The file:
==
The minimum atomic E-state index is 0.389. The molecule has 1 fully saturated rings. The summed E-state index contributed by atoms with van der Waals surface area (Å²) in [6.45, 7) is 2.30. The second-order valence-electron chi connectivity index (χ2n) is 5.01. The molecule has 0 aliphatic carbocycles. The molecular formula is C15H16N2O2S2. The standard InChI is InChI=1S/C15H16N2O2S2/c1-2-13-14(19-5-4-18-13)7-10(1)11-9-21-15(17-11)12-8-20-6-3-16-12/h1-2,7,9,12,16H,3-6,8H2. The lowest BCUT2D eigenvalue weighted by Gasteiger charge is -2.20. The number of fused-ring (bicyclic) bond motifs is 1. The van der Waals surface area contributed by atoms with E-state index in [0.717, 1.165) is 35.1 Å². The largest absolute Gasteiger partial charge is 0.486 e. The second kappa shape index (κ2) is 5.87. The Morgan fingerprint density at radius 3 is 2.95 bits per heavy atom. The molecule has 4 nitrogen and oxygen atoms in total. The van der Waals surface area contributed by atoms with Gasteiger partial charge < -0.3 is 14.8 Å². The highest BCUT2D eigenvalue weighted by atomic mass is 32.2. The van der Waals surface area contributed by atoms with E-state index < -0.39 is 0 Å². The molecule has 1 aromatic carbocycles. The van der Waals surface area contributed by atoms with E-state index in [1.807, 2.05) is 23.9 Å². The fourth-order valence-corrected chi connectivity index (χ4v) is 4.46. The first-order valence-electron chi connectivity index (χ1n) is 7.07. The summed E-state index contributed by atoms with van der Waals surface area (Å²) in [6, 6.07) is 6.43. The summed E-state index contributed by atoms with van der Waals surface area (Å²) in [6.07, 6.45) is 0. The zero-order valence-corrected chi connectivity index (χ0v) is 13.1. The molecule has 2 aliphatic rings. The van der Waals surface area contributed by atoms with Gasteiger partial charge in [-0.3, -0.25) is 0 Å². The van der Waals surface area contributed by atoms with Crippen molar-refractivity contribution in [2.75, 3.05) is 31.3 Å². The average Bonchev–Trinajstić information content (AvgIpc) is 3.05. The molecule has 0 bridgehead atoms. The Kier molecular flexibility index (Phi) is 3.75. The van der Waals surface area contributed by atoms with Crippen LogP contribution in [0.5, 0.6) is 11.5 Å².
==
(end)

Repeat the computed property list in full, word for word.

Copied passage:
The minimum atomic E-state index is 0.389. The molecule has 1 fully saturated rings. The summed E-state index contributed by atoms with van der Waals surface area (Å²) in [6.45, 7) is 2.30. The second-order valence-electron chi connectivity index (χ2n) is 5.01. The molecule has 0 aliphatic carbocycles. The molecular formula is C15H16N2O2S2. The standard InChI is InChI=1S/C15H16N2O2S2/c1-2-13-14(19-5-4-18-13)7-10(1)11-9-21-15(17-11)12-8-20-6-3-16-12/h1-2,7,9,12,16H,3-6,8H2. The lowest BCUT2D eigenvalue weighted by Gasteiger charge is -2.20. The number of fused-ring (bicyclic) bond motifs is 1. The van der Waals surface area contributed by atoms with E-state index in [0.717, 1.165) is 35.1 Å². The largest absolute Gasteiger partial charge is 0.486 e. The second kappa shape index (κ2) is 5.87. The Morgan fingerprint density at radius 3 is 2.95 bits per heavy atom. The molecule has 4 nitrogen and oxygen atoms in total. The van der Waals surface area contributed by atoms with Gasteiger partial charge < -0.3 is 14.8 Å². The highest BCUT2D eigenvalue weighted by atomic mass is 32.2. The van der Waals surface area contributed by atoms with E-state index < -0.39 is 0 Å². The molecule has 1 aromatic carbocycles. The van der Waals surface area contributed by atoms with E-state index in [1.807, 2.05) is 23.9 Å². The fourth-order valence-corrected chi connectivity index (χ4v) is 4.46. The first-order valence-electron chi connectivity index (χ1n) is 7.07. The summed E-state index contributed by atoms with van der Waals surface area (Å²) in [6, 6.07) is 6.43. The summed E-state index contributed by atoms with van der Waals surface area (Å²) in [6.07, 6.45) is 0. The zero-order valence-corrected chi connectivity index (χ0v) is 13.1. The molecule has 2 aliphatic rings. The van der Waals surface area contributed by atoms with Gasteiger partial charge in [-0.3, -0.25) is 0 Å². The van der Waals surface area contributed by atoms with Crippen molar-refractivity contribution in [2.75, 3.05) is 31.3 Å². The average Bonchev–Trinajstić information content (AvgIpc) is 3.05. The molecule has 0 bridgehead atoms. The Kier molecular flexibility index (Phi) is 3.75. The van der Waals surface area contributed by atoms with Crippen LogP contribution in [0.5, 0.6) is 11.5 Å².